The CCS Acevedo Cup is valuable in so many ways. For roasters it offers a condensed experience of a region, a chance to meet many farmers and cup their coffees at once, to see their land, engage in their community, understand their hopes and plans for the future.

For the coffee growing community of Acevedo it offers a chance to meet the people who buy, roast and serve their coffee, to learn about the markets where their coffees are sold, and the impressions of the consumers who drink the final product. The CCS Acevedo Cup also offers the farmers a reason to get together, to share knowledge, skills, experience and stories.

And, of course, cupping competitions like these offer recognition for the hard work of the farmers. This recognition, combined with the financial reward for the winners, incentivizes continued effort to produce high quality coffee. 

Alexander Ordoñoz, proud third place winner of the CCS Acevedo Cup 2016.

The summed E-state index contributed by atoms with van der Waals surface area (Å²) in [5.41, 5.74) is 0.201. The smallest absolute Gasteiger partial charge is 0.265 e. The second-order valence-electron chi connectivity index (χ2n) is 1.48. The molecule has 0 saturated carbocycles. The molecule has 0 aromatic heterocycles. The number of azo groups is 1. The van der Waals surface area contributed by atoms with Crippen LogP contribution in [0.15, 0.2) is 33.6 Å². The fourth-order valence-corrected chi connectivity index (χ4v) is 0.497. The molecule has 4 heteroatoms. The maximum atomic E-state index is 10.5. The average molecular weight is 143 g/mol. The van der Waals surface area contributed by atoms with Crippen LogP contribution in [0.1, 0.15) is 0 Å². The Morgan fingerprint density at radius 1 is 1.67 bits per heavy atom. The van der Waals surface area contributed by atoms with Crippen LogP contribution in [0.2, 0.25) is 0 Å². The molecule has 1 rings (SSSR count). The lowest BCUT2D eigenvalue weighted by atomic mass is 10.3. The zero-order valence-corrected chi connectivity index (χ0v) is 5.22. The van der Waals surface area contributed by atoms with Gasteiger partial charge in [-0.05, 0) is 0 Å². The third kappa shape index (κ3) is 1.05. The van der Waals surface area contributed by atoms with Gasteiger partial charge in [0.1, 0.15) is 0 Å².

Alexander Ordoñoz, proud third place winner of the CCS Acevedo Cup 2016.

“I felt really proud,” said Alexander Ordoñez of Finca Los Naranjos, who won third place in the CCS Acevedo Cup 2016. “My wife and two children accompanied me [to the award ceremony], and it was a beautiful experience because they are part of the work one does on the farm. And this third place prize motivates me to continue improving so I can win first place.”


CCS Acevedo Cup, postponed for one month 

The inaugural CCS Acevedo Cup ran in December 2016, which means this event is delayed slightly. Unfortunately weather has been working against the farmers of Acevedo this year. Heavy rains caused later flowering, and as we are seeing in so many regions, the harvest has been delayed. It happens in agriculture — there are good years and bad years. Sadly for the Acevedo community, this isn’t a great year.